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Publication #FAR0012

Managing the Stress of War and Terrorism: Guidelines for Families1

Suzanna Smith2

The images we see on our televisions or in our papers every day can be frightening. The headlines about war and terrorism have become commonplace since the horrific scenes of September 11, 2001.

War and terrorism are scary for children and families. Children of all ages may overhear adult conversations or see the acts of war or terror on the news, and, unfortunately, even in the classroom. These events may be unsettling and stressful for children and their families, making it hard to concentrate and go about daily routines. Stress for prolonged periods can either erode a family's health or the family can become resilient during these difficult times. Families can bounce back from adversity and become even stronger.

If a family is showing signs of stress, such as family members pulling apart from one another or getting too close, having frequent disagreements that aren't solved, or blaming one or two family members for problems, the family may need to stop and take stock of the situation and seek solutions. For example, listen to the children. Don't push aside their fears. Let them share their feelings. Cut down on stressful activities and find time to exercise. Regular exercise can reduce stress. Likewise, avoid alcohol and cigarettes. They can cloud your judgment and lower your energy. Think positive. Try to be optimistic about the future. Remember, families and the country have survived tough times before!

You may also consider seeking professional help. If you're overwhelmed, depressed, have thoughts of suicide, or suffer from substance abuse problems, find a professional you can talk to. Your doctor, clergy, or mental health association can help you find someone who is trained to help.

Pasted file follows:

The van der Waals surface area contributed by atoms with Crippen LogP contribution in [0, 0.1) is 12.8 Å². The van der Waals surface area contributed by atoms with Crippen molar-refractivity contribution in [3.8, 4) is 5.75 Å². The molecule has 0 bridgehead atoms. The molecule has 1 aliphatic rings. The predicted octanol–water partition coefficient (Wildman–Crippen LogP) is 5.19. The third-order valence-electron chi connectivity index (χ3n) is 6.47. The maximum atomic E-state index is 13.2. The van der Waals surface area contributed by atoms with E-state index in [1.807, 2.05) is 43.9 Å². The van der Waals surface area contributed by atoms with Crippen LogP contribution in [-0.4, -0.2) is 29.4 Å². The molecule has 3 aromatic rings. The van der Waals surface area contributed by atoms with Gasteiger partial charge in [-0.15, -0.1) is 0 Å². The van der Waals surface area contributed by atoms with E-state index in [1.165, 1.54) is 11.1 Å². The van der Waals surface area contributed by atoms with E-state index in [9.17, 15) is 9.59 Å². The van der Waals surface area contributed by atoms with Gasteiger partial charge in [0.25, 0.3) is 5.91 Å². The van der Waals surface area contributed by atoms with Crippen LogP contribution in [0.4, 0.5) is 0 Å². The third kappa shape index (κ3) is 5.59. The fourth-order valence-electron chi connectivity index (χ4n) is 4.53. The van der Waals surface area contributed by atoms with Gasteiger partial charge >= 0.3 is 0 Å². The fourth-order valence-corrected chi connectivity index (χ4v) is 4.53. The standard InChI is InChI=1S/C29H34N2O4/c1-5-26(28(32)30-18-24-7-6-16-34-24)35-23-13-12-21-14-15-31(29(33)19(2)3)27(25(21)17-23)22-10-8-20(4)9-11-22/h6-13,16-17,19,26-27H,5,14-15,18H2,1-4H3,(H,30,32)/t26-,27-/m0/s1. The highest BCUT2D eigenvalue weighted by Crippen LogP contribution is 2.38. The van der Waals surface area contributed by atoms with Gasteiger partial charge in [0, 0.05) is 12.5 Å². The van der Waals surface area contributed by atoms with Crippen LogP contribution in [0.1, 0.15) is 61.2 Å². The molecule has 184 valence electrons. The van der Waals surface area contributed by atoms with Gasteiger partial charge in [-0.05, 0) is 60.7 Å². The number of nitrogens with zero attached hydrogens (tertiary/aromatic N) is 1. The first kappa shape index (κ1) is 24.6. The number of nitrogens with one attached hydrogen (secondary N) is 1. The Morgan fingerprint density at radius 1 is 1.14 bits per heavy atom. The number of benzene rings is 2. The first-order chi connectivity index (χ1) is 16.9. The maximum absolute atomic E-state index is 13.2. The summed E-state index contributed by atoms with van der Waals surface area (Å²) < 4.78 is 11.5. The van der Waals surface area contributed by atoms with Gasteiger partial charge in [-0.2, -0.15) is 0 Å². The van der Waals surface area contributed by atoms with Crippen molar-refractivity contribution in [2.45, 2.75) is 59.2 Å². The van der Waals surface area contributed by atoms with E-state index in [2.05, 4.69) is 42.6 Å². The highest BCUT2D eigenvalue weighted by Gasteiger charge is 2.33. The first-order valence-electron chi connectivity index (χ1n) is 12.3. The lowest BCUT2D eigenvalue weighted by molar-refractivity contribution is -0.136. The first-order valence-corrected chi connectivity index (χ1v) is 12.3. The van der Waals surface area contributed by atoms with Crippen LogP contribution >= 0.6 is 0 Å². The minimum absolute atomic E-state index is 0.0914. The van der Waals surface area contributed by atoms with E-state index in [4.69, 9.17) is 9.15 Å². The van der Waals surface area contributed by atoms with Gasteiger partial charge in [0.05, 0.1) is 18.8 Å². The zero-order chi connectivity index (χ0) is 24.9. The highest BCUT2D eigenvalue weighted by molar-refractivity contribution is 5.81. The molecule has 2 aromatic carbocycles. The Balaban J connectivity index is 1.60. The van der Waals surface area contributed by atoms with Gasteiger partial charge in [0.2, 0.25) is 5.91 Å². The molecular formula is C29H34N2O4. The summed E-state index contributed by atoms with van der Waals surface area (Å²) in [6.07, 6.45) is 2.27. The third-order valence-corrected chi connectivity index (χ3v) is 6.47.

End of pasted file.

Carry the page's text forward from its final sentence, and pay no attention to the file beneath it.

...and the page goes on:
Listening, learning, and living together: it's the science of life. "Family Album" is a co-production of University of Florida IFAS Extension, the Department of Family, Youth and Community Sciences, and of WUFT-FM. If you'd like to learn more, please visit our website at

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This document is FAR0012, one of a series of the Family Youth and Community Sciences Department, Florida Cooperative Extension Service, Institute of Food and Agricultural Sciences, University of Florida. Broadcast as program 072 and published December 2007. Reviewed March 2012. In the interest of time and/or clarity, the broadcast version of this script may have been modified. Visit the EDIS website at


Suzanna Smith, associate professor, Department of Family, Youth and Community Sciences, University of Florida, and Senior Producer, Family Album Radio, Institute of Food and Agricultural Sciences, University of Florida, Gainesville, FL 32611.

The Institute of Food and Agricultural Sciences (IFAS) is an Equal Opportunity Institution authorized to provide research, educational information and other services only to individuals and institutions that function with non-discrimination with respect to race, creed, color, religion, age, disability, sex, sexual orientation, marital status, national origin, political opinions or affiliations. For more information on obtaining other UF/IFAS Extension publications, contact your county's UF/IFAS Extension office.

U.S. Department of Agriculture, UF/IFAS Extension Service, University of Florida, IFAS, Florida A & M University Cooperative Extension Program, and Boards of County Commissioners Cooperating. Nick T. Place, dean for UF/IFAS Extension.